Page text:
Bahk says stability drive urgent in H2

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Bahk says stability drive urgent in H2

Korea’s economy is recovering at a slow pace in the face of expanding downside risks stemming from the euro zone debt problems and uncertain global economic situations, the Ministry of Strategy and Finance said yesterday.

In a report to lawmakers explaining its policy direction for the rest of this year, the ministry also said it will prioritize bolstering the economy and stabilizing people’s livelihoods.

“Despite continued improvement in employment and eased inflation, the economic recovery has been weakening and the overall downside risks are expanding due to worsening external situations,” the ministry said.

“As a whole, a sluggish trend has persisted longer than expected, and as the euro zone concerns are deepening, downside risks are also expanding,” it added.

The ministry also expressed concerns that the contagion of the euro zone crisis could spread to other areas, which it worried could increase uncertainty about the already-bleak outlooks for global financial markets.
The pessimistic view of the global economy is in line with the ministry’s earlier estimate of economic conditions at home and abroad.

Last month, the ministry revised down its 2012 growth projection for Korea from 3.7 percent to 3.3 percent, saying that its exports could get hurt by the prolonged debt problems in Europe and possible global slowdowns.
In the report to lawmakers, the Strategy and Finance Ministry renewed its commitment to boost the local economy and stabilize the livelihood of working-class families.
It also placed a renewed emphasis on “economic democratization,” a much-talked-about issue in the political community ahead of the December presidential election.

Both the ruling and opposition parties are calling for economic democratization aimed at fixing unfair practices and other problems with family-controlled conglomerates, known here as chaebol, and keeping their ever-growing clout under control.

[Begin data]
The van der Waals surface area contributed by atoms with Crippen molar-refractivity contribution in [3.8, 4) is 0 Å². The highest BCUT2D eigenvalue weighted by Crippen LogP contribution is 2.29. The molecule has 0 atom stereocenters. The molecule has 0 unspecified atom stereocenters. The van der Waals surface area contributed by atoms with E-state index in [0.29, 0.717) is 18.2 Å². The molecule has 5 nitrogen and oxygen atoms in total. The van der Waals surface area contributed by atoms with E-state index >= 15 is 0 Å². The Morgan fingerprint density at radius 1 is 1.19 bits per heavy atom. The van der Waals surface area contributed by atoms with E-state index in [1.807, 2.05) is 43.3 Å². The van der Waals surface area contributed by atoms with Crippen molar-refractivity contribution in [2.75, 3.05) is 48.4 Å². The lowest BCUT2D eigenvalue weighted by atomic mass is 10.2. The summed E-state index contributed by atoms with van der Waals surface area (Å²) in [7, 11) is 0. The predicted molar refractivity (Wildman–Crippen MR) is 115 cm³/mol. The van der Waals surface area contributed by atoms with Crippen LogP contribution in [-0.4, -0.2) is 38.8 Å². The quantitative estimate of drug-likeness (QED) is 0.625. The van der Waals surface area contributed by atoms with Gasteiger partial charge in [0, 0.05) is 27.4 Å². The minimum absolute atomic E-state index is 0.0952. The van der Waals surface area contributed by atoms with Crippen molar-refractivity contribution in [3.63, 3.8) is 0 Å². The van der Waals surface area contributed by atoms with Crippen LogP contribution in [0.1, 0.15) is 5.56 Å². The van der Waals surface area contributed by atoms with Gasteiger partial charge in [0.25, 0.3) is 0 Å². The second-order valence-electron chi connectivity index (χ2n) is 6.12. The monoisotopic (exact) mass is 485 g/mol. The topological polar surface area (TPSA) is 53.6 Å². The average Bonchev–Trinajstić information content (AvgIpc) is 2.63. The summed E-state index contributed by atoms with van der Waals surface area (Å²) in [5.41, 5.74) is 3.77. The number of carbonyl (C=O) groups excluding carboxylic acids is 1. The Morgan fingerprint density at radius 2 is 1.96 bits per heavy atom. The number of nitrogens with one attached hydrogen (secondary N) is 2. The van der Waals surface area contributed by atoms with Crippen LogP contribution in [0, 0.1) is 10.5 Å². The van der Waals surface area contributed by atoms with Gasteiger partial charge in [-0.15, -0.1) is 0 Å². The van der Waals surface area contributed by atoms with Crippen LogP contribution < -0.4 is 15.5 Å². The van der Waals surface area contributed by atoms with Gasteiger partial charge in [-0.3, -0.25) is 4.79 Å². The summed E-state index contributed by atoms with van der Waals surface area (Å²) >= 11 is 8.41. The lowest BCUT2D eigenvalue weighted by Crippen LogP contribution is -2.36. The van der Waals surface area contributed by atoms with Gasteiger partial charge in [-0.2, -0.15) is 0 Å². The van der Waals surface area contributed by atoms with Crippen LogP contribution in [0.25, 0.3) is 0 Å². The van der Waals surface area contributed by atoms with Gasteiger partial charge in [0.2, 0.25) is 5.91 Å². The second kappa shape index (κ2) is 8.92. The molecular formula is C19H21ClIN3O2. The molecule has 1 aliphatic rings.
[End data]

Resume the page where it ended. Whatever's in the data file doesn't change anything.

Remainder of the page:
“Regarding efforts to ease the concentration of economic power and other factors related to economic democratization, [we] will make steady efforts to carry out polices such as fostering closer ties between small and large companies and realizing a fair society,” the ministry said.

But it also noted that related efforts will be made in a way not to undermine market economic rules and dampen overall economic momentum, suggesting it will not be at the mercy of political pressure to impose what it sees as excessive business regulations.
In a meeting with lawmakers, Finance Minister Bahk Jae-wan hinted that he could revise down the government’s growth projection for next year when he submits the government’s budget proposal for next year.

Last month, the government predicted the economy will grow 4.3 percent next year. The ministry will submit its 2013 budget proposal to the National Assembly by the end of September.

“In consideration of downward trends [of growth projections] by each agency, we will make a realistic revision [of our growth forecast] in the budget proposal,” he said.

Touching on the slumping property market, he said the government’s recently unveiled measures to ease mortgage lending limits would not worsen the country’s household debt problems.

On Sunday, the government said that it will ease some of its lending regulations, including the debt-to-income (DTI) ratio, by removing or adjusting what it sees as “irrational” parts of the measures in a way to help home buyers.

The DTI ratio is a major tool to control housing loans by tying the maximum amount of money that home buyers can borrow to their income levels. It is applied mostly to speculation-prone areas in and around Seoul.
An eased lending limit could boost home purchases and reactivate the property market but experts worry that it could also exacerbate the country’s household debt problems.


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